— In Thailand, a government program that required sex workers to use condoms led to 80 percent fewer cases of HIV among high-risk groups in 2001 than a decade earlier, preventing nearly 200,000 new cases.
— Starting in 1985, governments in Latin America and the Caribbean made a major effort to vaccinate virtually every child against polio. Today, polio is no longer a threat in the Western Hemisphere.
These experiences offer strategies and inspiration for those dealing with today's great global health challenges. So do the dozen others that a panel of experts in international health, public policy and economics has studied to find clues to success.
There are findings here that challenge popular notions about the expense and futility of trying to make dramatic gains in health in poor countries.
One surprise is that donor funding can work; it's not "money down a rathole" — the popular image of the foreign aid business. In Egypt, for example, it was a USAID-funded program, supported by technical expertise from the World Health Organization, that contributed to the prevention of 300,000 child deaths from diarrheal disease between 1982 and 1989.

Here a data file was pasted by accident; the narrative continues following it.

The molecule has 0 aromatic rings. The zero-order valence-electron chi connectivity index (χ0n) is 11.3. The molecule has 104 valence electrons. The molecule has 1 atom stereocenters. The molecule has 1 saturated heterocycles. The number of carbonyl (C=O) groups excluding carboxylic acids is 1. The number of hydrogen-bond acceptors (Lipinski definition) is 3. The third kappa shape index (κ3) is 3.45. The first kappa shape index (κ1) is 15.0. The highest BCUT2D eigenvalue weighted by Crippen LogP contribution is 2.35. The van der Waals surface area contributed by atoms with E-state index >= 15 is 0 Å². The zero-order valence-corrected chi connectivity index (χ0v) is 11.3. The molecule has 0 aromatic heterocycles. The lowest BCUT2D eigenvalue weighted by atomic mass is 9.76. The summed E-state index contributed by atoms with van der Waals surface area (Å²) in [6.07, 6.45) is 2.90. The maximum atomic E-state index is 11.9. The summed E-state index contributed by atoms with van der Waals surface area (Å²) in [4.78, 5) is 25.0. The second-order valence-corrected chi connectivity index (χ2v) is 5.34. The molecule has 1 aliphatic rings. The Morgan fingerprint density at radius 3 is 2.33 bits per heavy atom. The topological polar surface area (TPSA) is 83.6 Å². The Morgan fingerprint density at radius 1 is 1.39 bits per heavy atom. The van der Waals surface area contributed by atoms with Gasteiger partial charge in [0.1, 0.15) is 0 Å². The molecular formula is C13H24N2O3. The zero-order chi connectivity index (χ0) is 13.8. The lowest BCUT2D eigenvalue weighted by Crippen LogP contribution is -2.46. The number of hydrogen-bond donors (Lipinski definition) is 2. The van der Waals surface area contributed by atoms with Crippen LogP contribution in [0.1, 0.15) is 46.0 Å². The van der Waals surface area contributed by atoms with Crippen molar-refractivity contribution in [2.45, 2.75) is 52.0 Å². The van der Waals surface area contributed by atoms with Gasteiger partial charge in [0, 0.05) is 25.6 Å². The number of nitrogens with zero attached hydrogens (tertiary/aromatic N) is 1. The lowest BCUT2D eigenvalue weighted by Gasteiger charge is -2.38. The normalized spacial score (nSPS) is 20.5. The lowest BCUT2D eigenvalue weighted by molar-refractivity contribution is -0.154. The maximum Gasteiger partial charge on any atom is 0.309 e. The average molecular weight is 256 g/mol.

Public health programs turn out to be remarkably good investments, in fact. The costs are dwarfed by the social and economic benefits of eliminating, treating or controlling diseases. For example, a tuberculosis program in China treated more than 1.5 million patients over 10 years, preventing 30,000 deaths each year at a cost of just $15-$20 for each additional healthy year of life. The economic returns were enormous: Each dollar invested in the program generated $60 in the form of savings on treatment costs and increased earning power of healthy people.